NVidia Cards

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nVidia cards are generally a fine choice for use with Linux. There are many who would complain that the proprietary nature of the closed-source video driver is a handicap, but in practice nVidia has been very, very good about maintaining support for all their cards with minimal user effort required. Nvidia has released VDPAU, which in essence provides what PureVideo/DirectX Video Acceleration is on the Windows platform.

nVidia Chipset Feature Matrix

Note that nVidia makes the chips that drive the cards, but it is the choice of the OEMs (original equipment manufacturers) as to specifically which outputs a given card will have. The outputs listed in the chart represent the type of outputs typically found on a given product line. Don't order something blindly based on this chart if you need a specific output because these can differ from model to model.

The 7xxx series were the last models nVidia included support for X-Video Motion Compensation ( for MPEG-2 video) acceleration through the hardware. The 6xxx series of cards have the first chips nVidia has made which feature support for PureVideo (a more broadly-applicable form of accelleration which can be used for h.264 decoding in addition to MPEG-2) but unfortunately the nVidia proprietary driver does not support this at the present time. The 7xxx and higher models appear to be mostly PCI Express x16. The exception are some variants of Quadro cards (such as the Quadro NVS290) which exists in a PCIe x1 version, and some implementations of entry-level cards on PCI.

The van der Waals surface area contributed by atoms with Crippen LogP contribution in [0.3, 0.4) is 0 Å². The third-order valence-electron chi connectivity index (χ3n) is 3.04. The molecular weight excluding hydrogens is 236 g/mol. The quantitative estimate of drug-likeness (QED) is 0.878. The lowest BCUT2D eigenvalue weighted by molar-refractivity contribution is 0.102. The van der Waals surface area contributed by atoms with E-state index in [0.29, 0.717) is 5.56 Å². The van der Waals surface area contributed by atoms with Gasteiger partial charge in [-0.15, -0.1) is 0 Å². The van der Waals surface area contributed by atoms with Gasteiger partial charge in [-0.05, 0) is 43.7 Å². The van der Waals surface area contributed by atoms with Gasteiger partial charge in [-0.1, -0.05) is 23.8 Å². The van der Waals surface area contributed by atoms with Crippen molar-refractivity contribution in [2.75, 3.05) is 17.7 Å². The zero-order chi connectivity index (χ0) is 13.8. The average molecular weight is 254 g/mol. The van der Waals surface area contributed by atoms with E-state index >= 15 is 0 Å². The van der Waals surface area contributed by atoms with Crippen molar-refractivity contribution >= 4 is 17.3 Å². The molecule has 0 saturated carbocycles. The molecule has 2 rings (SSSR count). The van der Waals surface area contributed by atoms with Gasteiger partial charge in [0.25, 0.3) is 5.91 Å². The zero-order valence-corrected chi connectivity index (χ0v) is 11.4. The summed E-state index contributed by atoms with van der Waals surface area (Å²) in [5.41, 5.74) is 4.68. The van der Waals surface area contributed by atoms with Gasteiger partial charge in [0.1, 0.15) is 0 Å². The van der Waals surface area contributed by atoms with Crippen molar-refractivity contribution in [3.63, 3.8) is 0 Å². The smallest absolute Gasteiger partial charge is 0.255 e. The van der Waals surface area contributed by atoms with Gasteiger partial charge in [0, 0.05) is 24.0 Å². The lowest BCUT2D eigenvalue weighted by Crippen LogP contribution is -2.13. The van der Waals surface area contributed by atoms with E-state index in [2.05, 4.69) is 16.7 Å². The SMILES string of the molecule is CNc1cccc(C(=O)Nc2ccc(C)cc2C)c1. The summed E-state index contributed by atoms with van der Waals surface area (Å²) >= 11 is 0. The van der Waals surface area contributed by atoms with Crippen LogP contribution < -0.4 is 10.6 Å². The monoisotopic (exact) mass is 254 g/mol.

The chart below only lists native video outputs that may be available depending on the card manufacturer's feature selection. Note that most DVI outputs can be converted to HDMI with a reasonably inexpensive adapter.

Number Core Type Available Forms XvMC Composite S-Video Component VGA DVI HDMI VDPAU Support
5200 NV34 PCI, AGP Yes No No Yes Yes Yes No No
6200 NV44 PCI, AGP, PCIe Yes Yes Yes No Yes Yes No No
6600 NV43 PCI, AGP Yes No Yes Yes Yes Yes No No
7050 PV NV44 Integrated Yes No No No Yes Yes No No
7100 NV47/G70 Integrated, PCIe Some No Yes Yes Yes Yes No No
7200 G72 Integrated, PCIe Yes No Yes Yes Yes Yes No No
8300 GS(*) G86 PCI Express No No Yes Yes Yes Yes No Yes
8400 GS G98 (567Mhz core clock) PCI Express No No Yes Yes Yes Yes No Yes (VC-1/MPEG/h.264)
8400 GS G86 (~450Mhz core clock) PCI Express No No Yes Yes Yes Yes No Yes (MPEG/h.264 only)
8400M G/GS/GT G86M Integrated No ? ? ? ? ? ? probably
8500 GT G86 PCI Express No ? ? ? Yes Yes ? Yes
8600 GS/GT/GTS G84 PCI Express No ? ? ? Yes Yes ? Yes
8600M GS/GT G84M Integrated No ? ? ? ? ? ? probably
8700M GT G84M Integrated No ? ? ? ? ? ? probably
8800 GTX G80 PCI Express No ? ? ? Yes Yes ? NO
8800 Ultra G80 PCI Express No ? ? ? Yes Yes ? NO
8800 GS G92-150 PCI Express No ? ? ? Yes Yes ? Yes
8800 GT G92-200 PCI Express No ? ? ? Yes Yes ? Yes
8800 GTS G80 PCI Express No ? ? ? Yes Yes ? NO
8800 GTS G92-400 PCI Express No ? ? ? Yes Yes ? Yes
8800M GTS/GTX G92M Integrated No ? ? ? ? ? ? probably
  • - Not generally available as retail cards

Note: The above list is not a complete list by any means, and lacks mention of the oldest cards (MX440 and so forth) which makes the composite video output column somewhat useless. The main utility being that for the composite-output-only cards, a different 'nvtv' driver is usually needed. nVidia's "standard" driver will work fine for all manner of TV output with all cards newer than those.